Cyberattacks: Are You Doing Enough to Protect Your Construction Site?
Security has long been an issue on construction sites. High-value materials, tools and machinery are a magnet for criminals and UK Construction Media estimates that theft and vandalism cost the UK construction industry more than £800 million in 2017.
As builders constantly look for ways to tighten security and keep their assets safe, in recent years a potentially more serious threat has appeared on the horizon: cyberattacks.
Cybercrime affects all businesses, but the nature of construction makes this sector especially vulnerable. Construction sites are, by definition temporary, and workers connect to critical business systems on their own laptops, tablets and mobiles, where security is less stringent than in a permanent office. Professionals across many different disciplines work on construction projects which means that sensitive information, from building plans to financial and employee data, are widely shared outside the company.
Cyber threats come in many different guises, including viruses, ransoms – where criminals lock critical data and demand a ransom to release it – and infiltrating passwords to gain access to sensitive data. In every case it can seriously disrupt the business.
So, what can be done?
There are basic safety measures that companies can take which make site offices more secure, such as ensuring that the hard disc is destroyed before a redundant device is discarded and educating everyone on site of the dangers of cybercrime.
In a digital world it is not uncommon for Construction sites’ Wi-Fi passwords to be shared with not only staff but also subcontractors and customers visiting show homes. It’s worth setting up a guest Wi-Fi network for anyone who should not have access to the corporate network.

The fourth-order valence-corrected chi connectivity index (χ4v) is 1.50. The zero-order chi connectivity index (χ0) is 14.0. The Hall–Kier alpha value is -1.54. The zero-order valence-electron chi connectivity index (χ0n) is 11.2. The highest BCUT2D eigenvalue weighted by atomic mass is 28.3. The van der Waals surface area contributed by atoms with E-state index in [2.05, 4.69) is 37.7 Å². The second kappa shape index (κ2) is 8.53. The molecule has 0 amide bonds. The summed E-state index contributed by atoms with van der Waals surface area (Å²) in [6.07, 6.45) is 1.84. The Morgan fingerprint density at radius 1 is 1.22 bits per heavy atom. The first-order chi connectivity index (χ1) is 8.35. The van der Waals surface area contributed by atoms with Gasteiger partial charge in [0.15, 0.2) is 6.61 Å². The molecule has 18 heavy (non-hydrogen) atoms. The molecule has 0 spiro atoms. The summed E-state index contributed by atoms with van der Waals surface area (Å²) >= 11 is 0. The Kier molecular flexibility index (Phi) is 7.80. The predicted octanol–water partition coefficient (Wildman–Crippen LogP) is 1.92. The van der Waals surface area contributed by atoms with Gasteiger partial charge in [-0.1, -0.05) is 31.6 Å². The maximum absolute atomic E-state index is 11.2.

Installing a CCTV camera in your site office can reduce the chance of a criminal attack and provides other benefits such as lone worker protection and in the worst case, evidence, if a crime is committed. But, it’s important to ensure the CCTV itself is protected from cyber-attacks; adhere to strong passwords policies and buy from a reliable source – good quality firms should be accredited to the National Security Inspectorate. It’s also important to get full training of any digital security service and ensure only private Wi-Fi connections are used to remotely access the system.
A group wide solution
Depending on circumstances, it’s not unusual for regions and sites across the UK to start looking for their own connectivity solutions. This is can be due to the pressure of getting a site live and ready for launch or the frustrations faced when ordering a fixed line solution. If individual business units do make the decision to go it alone, some key checks must be made. Is the solution scalable? Could this temporary solution be used on other sites also? Is the solution secure? ‘Secure’ doesn’t just mean a simple Wi-Fi password; is the solution enterprise grade and will it work with other applications on site? It’s important to involve the company’s IT team in the procurement of their connectivity solutions, otherwise it can be difficult to provide the proper security support.
UK Connect plays an important part in protecting sites from cyberattacks. PJ Farr, founder and managing director at UK Connect, comments:
“Security is always at the forefront of our minds. When we install broadband on site through our Site Connect service, we take every possible measure to ensure that the connection is private and secure. 100 per cent security can never be guaranteed, but if there is an incident, we can respond immediately with back-up services and emergency connectivity to minimise any damage and keep operations running smoothly.”